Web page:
TAIPEI CITY — A rainy and grey Monday morning set the backdrop for my first official day of work in Taipei. The task? A decidedly bureaucratic one–my first meeting with the Foundation for Scholarly Exchange to arrange for my Alien Resident Card (ARC). It’s an important step in the process, but if my experiences in the United States are any indicator … it’s not one that I was looking forward to. In the back of my mind, I keep thinking about my only other two immigration experiences: the time I spent an hour getting myself off the “no-fly” list at O’Hare International (Chicago, USA) after booking back-to-back flights to different continents, and the time that I was detained with a German national in Detroit when we found out that her visa had expired. Neither were enjoyable experiences, and as much as I respect the nuances and importance of the job, neither left me feeling much dignity: the presumption of threat set the tone for abrasive rather than amicable encounters with Transportation Security Agency officers.
Residue of 9/11, still felt years later.
NOTE: All said, I’ve also had fantastic routine experiences with TSA, especially those agents at Lubbock Preston International. More dedicated folks, you’ll likely not find.
The rain halts a bit for the morning commute on the Taipei Mass Rapid Transit (MRT). No matter how crowded the trains are, they’re always quiet. Eerily quiet. Folks are careful not to disrupt the tranquility of the morning commute, so it’s pretty easy to relax en route.
A transfer from Brown Line to Blue Line has me to Ximen Station, and a short walk to the Fulbright offices to grab my immigration paperwork For me, this is a dangerous stop, as it’s right near Ximending Youth Shopping District and there, manga and toys and pop culture abound. We’ll be back here, no doubt. For now, it’s a quick “Hello!” to the folks at FSE, and on to my next stop: immigration
The staff at FSE having expertly manicured my paperwork, I’m able to walk into the immigration offices confident that at least, I’ve dotted my Is and crossed my Ts. Of course, that only works if you enter the right door: I bumble through the sealed entrances, and security puts a stop to this.
As I walk through the (now, obviously) wrong door, I’m stopped by a guard. He smiles, and asks me (in English, no doubt) if I need assistance. I explain that I’m here for my ARC, and he kindly walks me around the block to the correct entrance.
Here, he hands me off to another woman, who explains the ticketing system and extracts a number for me: 628.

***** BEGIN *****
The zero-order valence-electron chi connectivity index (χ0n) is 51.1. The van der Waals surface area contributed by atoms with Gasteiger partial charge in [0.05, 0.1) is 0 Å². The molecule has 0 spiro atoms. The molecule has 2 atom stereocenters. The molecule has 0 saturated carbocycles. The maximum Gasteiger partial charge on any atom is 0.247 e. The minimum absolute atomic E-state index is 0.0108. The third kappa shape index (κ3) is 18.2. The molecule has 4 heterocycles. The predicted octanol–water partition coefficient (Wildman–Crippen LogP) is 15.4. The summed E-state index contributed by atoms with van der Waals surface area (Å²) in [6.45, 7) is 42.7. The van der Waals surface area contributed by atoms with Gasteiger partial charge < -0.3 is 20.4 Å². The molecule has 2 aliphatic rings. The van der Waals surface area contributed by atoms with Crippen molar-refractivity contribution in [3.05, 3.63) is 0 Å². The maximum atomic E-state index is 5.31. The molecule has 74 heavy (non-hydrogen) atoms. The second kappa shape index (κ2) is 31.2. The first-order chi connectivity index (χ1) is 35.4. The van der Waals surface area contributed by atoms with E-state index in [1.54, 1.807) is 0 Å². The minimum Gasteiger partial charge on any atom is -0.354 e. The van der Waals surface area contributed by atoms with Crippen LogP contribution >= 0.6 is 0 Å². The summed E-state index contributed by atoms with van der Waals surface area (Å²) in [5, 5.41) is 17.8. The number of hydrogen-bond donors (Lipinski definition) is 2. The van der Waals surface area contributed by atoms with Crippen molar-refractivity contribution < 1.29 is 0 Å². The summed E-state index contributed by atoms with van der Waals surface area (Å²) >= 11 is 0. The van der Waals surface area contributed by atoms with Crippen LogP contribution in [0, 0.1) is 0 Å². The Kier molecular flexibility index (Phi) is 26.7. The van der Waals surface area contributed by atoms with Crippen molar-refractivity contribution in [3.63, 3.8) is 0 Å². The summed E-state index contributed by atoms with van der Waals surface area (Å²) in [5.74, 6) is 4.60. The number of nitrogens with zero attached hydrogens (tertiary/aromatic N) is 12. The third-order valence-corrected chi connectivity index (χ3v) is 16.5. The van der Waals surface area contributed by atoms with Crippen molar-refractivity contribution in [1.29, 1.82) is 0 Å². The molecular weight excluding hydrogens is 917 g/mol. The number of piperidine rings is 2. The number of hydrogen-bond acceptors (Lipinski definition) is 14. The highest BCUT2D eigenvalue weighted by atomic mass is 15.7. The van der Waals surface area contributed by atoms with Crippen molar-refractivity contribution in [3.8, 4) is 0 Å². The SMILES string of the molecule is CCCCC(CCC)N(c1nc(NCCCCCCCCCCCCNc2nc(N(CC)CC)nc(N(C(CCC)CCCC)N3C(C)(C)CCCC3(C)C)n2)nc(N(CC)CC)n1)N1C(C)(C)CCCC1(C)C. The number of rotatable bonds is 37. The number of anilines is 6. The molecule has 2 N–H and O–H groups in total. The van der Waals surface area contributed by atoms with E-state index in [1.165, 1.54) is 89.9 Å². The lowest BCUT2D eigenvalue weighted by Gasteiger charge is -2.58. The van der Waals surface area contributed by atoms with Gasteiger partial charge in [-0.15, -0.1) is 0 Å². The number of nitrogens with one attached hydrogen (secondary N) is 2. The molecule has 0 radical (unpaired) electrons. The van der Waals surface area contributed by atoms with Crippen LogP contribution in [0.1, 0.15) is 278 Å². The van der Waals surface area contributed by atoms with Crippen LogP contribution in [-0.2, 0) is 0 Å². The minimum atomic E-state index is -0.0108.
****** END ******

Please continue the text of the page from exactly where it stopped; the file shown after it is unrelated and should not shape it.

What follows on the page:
From security to concierge, I’m shown to a waiting room not too unlike the Division of Motor Vehicles offices at home. Perhaps a few core differences: nearly nobody in this room speaks the native language, and we all take glances at each other, perhaps we’re trying to decipher where each other are from, but it’s a remarkably diverse tapestry. English is lingua franca in the room and I suspect, there’s more than a bit of white privilege in the room–something that I sit oddly in the center of, and something that I’m reading a bit more about.
Yet, just as the subway stations and trains were crowded-yet-calm, the atmosphere in this room is similar: oddly quiet, comfortable, and orderly. Numbers are called in rather quick succession, and disorganized folks aren’t met with scorn but instead, assistance: copy machines for duplicates and triplicates, photo booths for ID badges, and any number of “floating folks” to help make sense of it all.
There’s no shouting. There’s no crying. There’s no anger. There doesn’t seem to be any fear. Just a large group of folks eager to come to Taipei for any one of several personal reasons, and a nation–and an immigration office–ready and (seemingly) eager to process their paperwork.
Dignity seems to guide every interaction in the office. As my own number is called (“六百二十八” said ” Liùbǎi èrshíbā”–I listen intensely to the Chinese numbers, to get some more practice in), I proudly hand over my paperwork. A slight error, as I’ve not yet secured a printed copy of my apartment lease, but a quick phone call takes care of it. The agent explains to me how the ARC process works, and cheerfully answers my own questions.
In 15 minutes, I’m made to feel welcome in a new land.
In 15 days, I’ll have my ARC card.
The process is dignified, and this feels good. It’s a lesson that I hope to take home with me.